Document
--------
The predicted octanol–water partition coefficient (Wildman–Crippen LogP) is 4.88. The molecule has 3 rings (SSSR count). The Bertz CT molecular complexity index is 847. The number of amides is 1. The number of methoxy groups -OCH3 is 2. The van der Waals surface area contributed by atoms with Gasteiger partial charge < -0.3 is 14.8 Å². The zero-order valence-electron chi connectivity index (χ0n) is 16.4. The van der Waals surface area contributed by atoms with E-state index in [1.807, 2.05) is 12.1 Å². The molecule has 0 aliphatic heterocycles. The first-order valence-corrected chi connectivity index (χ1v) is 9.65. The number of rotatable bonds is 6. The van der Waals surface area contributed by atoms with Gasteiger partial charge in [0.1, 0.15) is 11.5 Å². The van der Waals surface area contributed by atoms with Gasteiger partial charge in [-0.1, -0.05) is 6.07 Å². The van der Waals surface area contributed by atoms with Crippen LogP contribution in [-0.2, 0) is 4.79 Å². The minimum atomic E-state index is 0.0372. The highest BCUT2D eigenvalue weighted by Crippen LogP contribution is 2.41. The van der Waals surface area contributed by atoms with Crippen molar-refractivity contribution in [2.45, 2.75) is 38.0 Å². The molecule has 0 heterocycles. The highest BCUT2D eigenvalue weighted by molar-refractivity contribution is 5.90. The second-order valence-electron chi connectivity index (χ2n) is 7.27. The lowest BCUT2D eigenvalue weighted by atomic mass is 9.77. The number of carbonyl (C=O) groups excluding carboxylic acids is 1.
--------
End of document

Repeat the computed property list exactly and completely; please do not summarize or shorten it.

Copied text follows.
The predicted octanol–water partition coefficient (Wildman–Crippen LogP) is 4.88. The molecule has 3 rings (SSSR count). The Bertz CT molecular complexity index is 847. The number of amides is 1. The number of methoxy groups -OCH3 is 2. The van der Waals surface area contributed by atoms with Gasteiger partial charge < -0.3 is 14.8 Å². The zero-order valence-electron chi connectivity index (χ0n) is 16.4. The van der Waals surface area contributed by atoms with E-state index in [1.807, 2.05) is 12.1 Å². The molecule has 0 aliphatic heterocycles. The first-order valence-corrected chi connectivity index (χ1v) is 9.65. The number of rotatable bonds is 6. The van der Waals surface area contributed by atoms with Gasteiger partial charge in [0.1, 0.15) is 11.5 Å². The van der Waals surface area contributed by atoms with Gasteiger partial charge in [-0.1, -0.05) is 6.07 Å². The van der Waals surface area contributed by atoms with Crippen LogP contribution in [-0.2, 0) is 4.79 Å². The minimum atomic E-state index is 0.0372. The highest BCUT2D eigenvalue weighted by Crippen LogP contribution is 2.41. The van der Waals surface area contributed by atoms with Crippen molar-refractivity contribution in [2.45, 2.75) is 38.0 Å². The molecule has 0 heterocycles. The highest BCUT2D eigenvalue weighted by molar-refractivity contribution is 5.90. The second-order valence-electron chi connectivity index (χ2n) is 7.27. The lowest BCUT2D eigenvalue weighted by atomic mass is 9.77. The number of carbonyl (C=O) groups excluding carboxylic acids is 1.